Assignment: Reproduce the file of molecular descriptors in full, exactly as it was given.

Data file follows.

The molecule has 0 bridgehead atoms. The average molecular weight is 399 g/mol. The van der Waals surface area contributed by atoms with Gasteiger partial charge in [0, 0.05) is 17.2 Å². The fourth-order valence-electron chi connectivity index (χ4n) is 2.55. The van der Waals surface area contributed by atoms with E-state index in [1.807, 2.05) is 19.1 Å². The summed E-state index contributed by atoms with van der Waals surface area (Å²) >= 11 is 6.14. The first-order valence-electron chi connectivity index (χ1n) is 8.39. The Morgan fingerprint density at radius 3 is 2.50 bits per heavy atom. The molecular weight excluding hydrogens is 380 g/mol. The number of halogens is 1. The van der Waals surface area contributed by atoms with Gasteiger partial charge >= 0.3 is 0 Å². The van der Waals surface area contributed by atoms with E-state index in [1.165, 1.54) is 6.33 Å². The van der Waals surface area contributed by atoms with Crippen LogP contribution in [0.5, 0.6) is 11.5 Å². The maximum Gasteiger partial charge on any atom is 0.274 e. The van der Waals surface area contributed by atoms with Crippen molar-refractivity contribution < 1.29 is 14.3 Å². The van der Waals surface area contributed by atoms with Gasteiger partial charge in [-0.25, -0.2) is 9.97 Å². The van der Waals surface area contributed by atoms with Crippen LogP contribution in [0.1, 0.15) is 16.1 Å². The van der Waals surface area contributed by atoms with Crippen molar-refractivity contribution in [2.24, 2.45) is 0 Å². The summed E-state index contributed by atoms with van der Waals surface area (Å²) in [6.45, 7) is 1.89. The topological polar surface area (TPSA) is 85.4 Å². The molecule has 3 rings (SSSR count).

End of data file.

The molecule has 0 bridgehead atoms. The average molecular weight is 399 g/mol. The van der Waals surface area contributed by atoms with Gasteiger partial charge in [0, 0.05) is 17.2 Å². The fourth-order valence-electron chi connectivity index (χ4n) is 2.55. The van der Waals surface area contributed by atoms with E-state index in [1.807, 2.05) is 19.1 Å². The summed E-state index contributed by atoms with van der Waals surface area (Å²) >= 11 is 6.14. The first-order valence-electron chi connectivity index (χ1n) is 8.39. The Morgan fingerprint density at radius 3 is 2.50 bits per heavy atom. The molecular weight excluding hydrogens is 380 g/mol. The number of halogens is 1. The van der Waals surface area contributed by atoms with Gasteiger partial charge >= 0.3 is 0 Å². The van der Waals surface area contributed by atoms with E-state index in [1.165, 1.54) is 6.33 Å². The van der Waals surface area contributed by atoms with Crippen LogP contribution in [0.5, 0.6) is 11.5 Å². The maximum Gasteiger partial charge on any atom is 0.274 e. The van der Waals surface area contributed by atoms with Crippen molar-refractivity contribution < 1.29 is 14.3 Å². The van der Waals surface area contributed by atoms with Gasteiger partial charge in [-0.25, -0.2) is 9.97 Å². The van der Waals surface area contributed by atoms with Crippen LogP contribution in [0.1, 0.15) is 16.1 Å². The van der Waals surface area contributed by atoms with Crippen molar-refractivity contribution in [2.24, 2.45) is 0 Å². The summed E-state index contributed by atoms with van der Waals surface area (Å²) in [6.45, 7) is 1.89. The topological polar surface area (TPSA) is 85.4 Å². The molecule has 3 rings (SSSR count).